Someone sent this to me. I must be really naive'. There is as much as stake and temptation to cheat at this level as in the Pro's

Drug study: College coaches 'looking other way'

Nearly a quarter of NCAA steroid users are 'certain' coaches knew

03:09 AM CDT on Thursday, April 27, 2006

By GARY JACOBSON / The Dallas Morning News

Among NCAA athletes who reported using anabolic steroids in the organization's most recent study, 24.1 percent said they were "certain" their coaches knew they were using the banned drugs.

Pete Carlon, athletic director at the University of Texas at Arlington and a former member of the committee that oversees the NCAA survey, said he was "startled" and "disappointed" by the finding.

"If that's true, then somebody is turning and looking the other way," Carlon said Wednesday.

Mary Wilfert, the NCAA's associate director of Education Outreach, said the finding indicates a need for additional education of coaches about steroids.

In the NCAA's 2001 study, 20.7 percent of steroid users said they were certain their coaches knew.

The NCAA, which published highlights from its 2005 survey in August, posted the entire study on its Web site Tuesday. Just 1.2 percent of the nearly 20,000 athletes in the study said they used steroids, down from 1.5 percent in 2001. Since its first study in 1985, the NCAA has surveyed athletes about their drug and alcohol use every four years.

Other findings from the 2005 study:

• Of steroid users, 17.8 percent said they got their steroids from a coach, athletic trainer or team physician.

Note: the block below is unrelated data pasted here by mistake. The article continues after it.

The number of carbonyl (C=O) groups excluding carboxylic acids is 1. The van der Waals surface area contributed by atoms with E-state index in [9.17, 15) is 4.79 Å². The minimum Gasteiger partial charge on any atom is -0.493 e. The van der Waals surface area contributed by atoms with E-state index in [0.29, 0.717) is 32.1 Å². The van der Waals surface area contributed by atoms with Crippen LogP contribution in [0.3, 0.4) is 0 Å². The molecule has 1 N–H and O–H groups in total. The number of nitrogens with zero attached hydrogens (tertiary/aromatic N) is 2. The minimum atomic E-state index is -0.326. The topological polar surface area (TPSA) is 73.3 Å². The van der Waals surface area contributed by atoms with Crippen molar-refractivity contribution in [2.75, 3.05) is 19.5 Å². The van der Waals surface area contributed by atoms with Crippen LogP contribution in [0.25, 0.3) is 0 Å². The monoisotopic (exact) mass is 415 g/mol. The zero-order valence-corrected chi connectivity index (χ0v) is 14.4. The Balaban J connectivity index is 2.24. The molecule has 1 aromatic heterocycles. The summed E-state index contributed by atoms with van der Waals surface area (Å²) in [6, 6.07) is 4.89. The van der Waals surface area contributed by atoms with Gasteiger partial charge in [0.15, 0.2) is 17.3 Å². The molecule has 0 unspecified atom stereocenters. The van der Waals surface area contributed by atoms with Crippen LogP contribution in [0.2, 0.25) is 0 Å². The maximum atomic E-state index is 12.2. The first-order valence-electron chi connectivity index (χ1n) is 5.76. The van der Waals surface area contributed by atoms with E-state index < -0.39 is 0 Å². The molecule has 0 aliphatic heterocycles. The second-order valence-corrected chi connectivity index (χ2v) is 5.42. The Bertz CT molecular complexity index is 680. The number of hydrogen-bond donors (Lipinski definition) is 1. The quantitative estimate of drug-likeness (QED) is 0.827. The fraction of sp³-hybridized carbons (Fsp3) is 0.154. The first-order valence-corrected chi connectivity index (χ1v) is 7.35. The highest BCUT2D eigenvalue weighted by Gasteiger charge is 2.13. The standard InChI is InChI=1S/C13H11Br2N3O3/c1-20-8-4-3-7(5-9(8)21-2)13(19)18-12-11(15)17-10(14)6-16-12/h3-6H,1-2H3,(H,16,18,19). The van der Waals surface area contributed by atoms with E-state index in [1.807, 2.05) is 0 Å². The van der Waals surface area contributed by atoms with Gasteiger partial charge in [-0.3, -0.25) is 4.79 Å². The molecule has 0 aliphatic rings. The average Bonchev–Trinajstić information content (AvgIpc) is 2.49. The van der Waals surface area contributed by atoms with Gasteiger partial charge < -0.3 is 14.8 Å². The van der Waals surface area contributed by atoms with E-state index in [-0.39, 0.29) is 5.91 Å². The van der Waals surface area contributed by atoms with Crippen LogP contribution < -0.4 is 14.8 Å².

• 4.1 percent of the athletes said they used amphetamines, which, like steroids, are performance-enhancing substances. Amphetamine use has increased steadily from 2.1 percent in 1993 and is highest (4.6 percent) in Division III.

• Use of steroids (2.3 percent) and amphetamines (3.9 percent) by baseball players equaled use by football players.

• 5.2 percent of women's softball players said they used amphetamines.

• 11.2 percent of the athletes said they had "been taken advantage of sexually" one or more times in the last 12 months because of their drinking or drug use.

• Among those who said they had used amphetamines "recently," 27.9 percent said they used the drug as treatment for attention deficit disorder (ADD) and 9.7 percent said to improve athletic performance.

Frank Uryasz, president of the National Center for Drug Free Sport, which conducts the NCAA's drug-testing program, said his group is seeing greater use of ADD medication.

"Some athletes are readily sharing their prescription drugs," he said Wednesday. Any use of stimulants, including Ritalin and Adderall, increases the risk of heat illness for an athlete, he said.

Uryasz said he expects the latest results from NCAA drug-testing to be released later this year. They will include the first findings from year-round testing of Division I baseball players.

"We had a disproportionate number of pitchers test positive," he said. "I didn't expect that."


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